Don’t Blink – and miss this book club

I’ve decided to hijack my own new media blog for this summer and use the space to reflect as I read the book Blink: The Power of Thinking without Thinking by Malcolm Gladwell. I’m reading as part of a “geographically diverse social media” (read: Facebook) Book Club started by an old high school “friend” (read: first love).

This book intrigues me because despite my training and career as a scientist, I make many if not most of my decisions based on intuition.  Gladwell says in the introduction that “the first task of Blink is to convince you of a simple fact: decisions made very quickly can be every bit as good as decisions made cautiously and deliberately.”

How validating, and yet, I remain a bit skeptical, as least with respect to myself and my first impressions of others. When I first meet someone new, my immediately reactions are typically powerful, and I’d say 80-90% of the time, very positive. I become infatuated with many new acquaintances, not romantically, but I typically find myself deeply attracted to something about that person. It may be a talent, an idea, their energy, or simply the fact that we’ve been introduced by a mutual friend. I want to get to know this person better. In the workplace, I want to collaborate with this person, learn from him and her and create something together.

Needless to say, I’ve been burned – many times. I embark on projects with people I don’t know very well only to discover that many of them don’t live up to my fuller expectations. Great ideas but no stamina to carry these to fruition. Or very frequently, wonderful, friendly people in our one-on-one interactions but unable to play well with a host of others when I try to fill out the roster by bringing other colleagues into the project.

After a bit of self-psycho-analysis, I’d labeled myself naive, a poor judge of character, even gullible. I’ve been reflecting on how to become a stronger leader,  and recently vowed not to trust my first impressions, to reserve judgment until I got to know someone better, to gather more data and attend to the opinions of others who are less emotional and less intuitive than myself, before making any commitments.

I’ve made this plan to be more cautious, but it does not sit well with my gut, my intuition. And so I read Blink with hope and interest. I’m hoping that there is something valid to my first impressions. Maybe I’m not a silly Pollyanna, but am glimpsing something genuine, perhaps seeing the best of people on that first encounter and recognizing the potential of what our relationship could be.

a pilgrimage of sorts

Greetings from Silicon Valley! This is the last place I expected to find myself. I knew that I was making this trip to California, to Santa Somewhere (Santa Clara, it turns out) to talk about the SCALE-UP pedagogy to the California State University system. However, I was busy getting my talk together and tying up loose ends at work and really did not look at a map until I was flying somewhere over Colorado.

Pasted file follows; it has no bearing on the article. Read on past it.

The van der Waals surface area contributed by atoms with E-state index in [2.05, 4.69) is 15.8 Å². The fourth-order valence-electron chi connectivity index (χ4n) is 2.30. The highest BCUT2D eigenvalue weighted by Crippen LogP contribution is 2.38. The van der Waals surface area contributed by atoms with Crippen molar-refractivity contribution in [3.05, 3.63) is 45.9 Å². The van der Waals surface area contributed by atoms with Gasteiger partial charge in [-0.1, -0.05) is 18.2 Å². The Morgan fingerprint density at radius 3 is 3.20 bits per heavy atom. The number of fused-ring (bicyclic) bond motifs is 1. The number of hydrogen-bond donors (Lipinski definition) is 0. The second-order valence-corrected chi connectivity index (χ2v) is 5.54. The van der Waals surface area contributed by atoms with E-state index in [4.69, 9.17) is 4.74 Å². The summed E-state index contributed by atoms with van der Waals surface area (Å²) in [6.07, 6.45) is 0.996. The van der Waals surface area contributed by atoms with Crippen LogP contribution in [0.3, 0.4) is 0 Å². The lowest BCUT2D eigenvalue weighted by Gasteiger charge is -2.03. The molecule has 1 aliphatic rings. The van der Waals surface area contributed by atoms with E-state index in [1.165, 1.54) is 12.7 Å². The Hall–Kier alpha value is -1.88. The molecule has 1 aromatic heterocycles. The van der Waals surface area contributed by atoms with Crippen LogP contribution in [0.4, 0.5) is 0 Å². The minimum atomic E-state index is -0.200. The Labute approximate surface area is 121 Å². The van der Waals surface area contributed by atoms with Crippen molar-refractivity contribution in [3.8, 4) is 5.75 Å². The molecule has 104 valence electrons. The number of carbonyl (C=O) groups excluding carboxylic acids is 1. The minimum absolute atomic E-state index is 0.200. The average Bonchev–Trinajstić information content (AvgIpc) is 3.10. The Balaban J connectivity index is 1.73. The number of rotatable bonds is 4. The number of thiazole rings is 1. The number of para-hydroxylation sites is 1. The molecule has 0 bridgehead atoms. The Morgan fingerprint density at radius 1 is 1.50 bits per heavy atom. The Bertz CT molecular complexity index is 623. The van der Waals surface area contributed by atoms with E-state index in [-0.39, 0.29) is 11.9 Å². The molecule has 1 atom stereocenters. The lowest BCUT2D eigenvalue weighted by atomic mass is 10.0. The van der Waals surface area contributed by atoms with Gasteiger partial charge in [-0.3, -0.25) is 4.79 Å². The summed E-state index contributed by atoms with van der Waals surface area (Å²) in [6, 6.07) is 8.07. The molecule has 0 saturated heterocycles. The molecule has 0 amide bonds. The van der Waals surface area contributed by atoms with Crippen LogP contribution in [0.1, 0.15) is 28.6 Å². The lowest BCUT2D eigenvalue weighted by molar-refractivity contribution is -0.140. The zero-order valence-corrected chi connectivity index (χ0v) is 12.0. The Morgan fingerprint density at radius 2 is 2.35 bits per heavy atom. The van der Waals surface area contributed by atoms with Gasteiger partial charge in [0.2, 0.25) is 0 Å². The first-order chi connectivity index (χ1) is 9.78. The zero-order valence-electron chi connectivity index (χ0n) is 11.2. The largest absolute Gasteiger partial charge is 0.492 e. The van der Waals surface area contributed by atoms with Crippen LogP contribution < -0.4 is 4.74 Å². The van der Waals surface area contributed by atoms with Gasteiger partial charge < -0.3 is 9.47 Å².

This is a quite the out-and-back trip, two days of traveling for one day of meeting, but I did have some free time this morning and got my bearings on foot. Here is what I found:

keeping my MacBook virus-free










right across the street from my hotel and WOW! do they have a nice gym for their employees

not where I'm staying, but how cool is that for a hotel?

right behind my hotel

and they let me inside!


















Intel was the best because they have a museum that depicts the history of the development of the semiconductor chip, with great stories of the people behind the inventions and an eye toward the future. I read many inspiring quotes from Robert Noyce. Here is my favorite: “Optimism is the essential ingredient for innovation. How else can the individual welcome change over security, adventure over staying in safe places?”

And guess what else I found smack in the center of this hubbub of technology and New Media? The Shrine of Our Lady of Peace.

Our Lady of Peace

This is a bona fide shrine, the kind to which people make pilgrimages. Our Lady stands 32-feet tall and is constructed from a gleaming metal. Somewhat ironically, the metal reminded me of Rearden Metal from Atlas Shrugged, and Our Lady was so magnificent, she may have made a convert of even Ayn Rand. I found Our Lady of Peace as inspiring as Robert Noyce. Here, in the middle of Silicon Valley, I found my brand of Catholicism. Not the scary Santorum variety that probably drove Illich away, and persistently threatens my own commitment to the Church, but rather, the message of peace, and the inspiration of a strong (and VERY tall) woman. What a great morning and hopefully, I can inspire people just a little bit during my workshop this afternoon.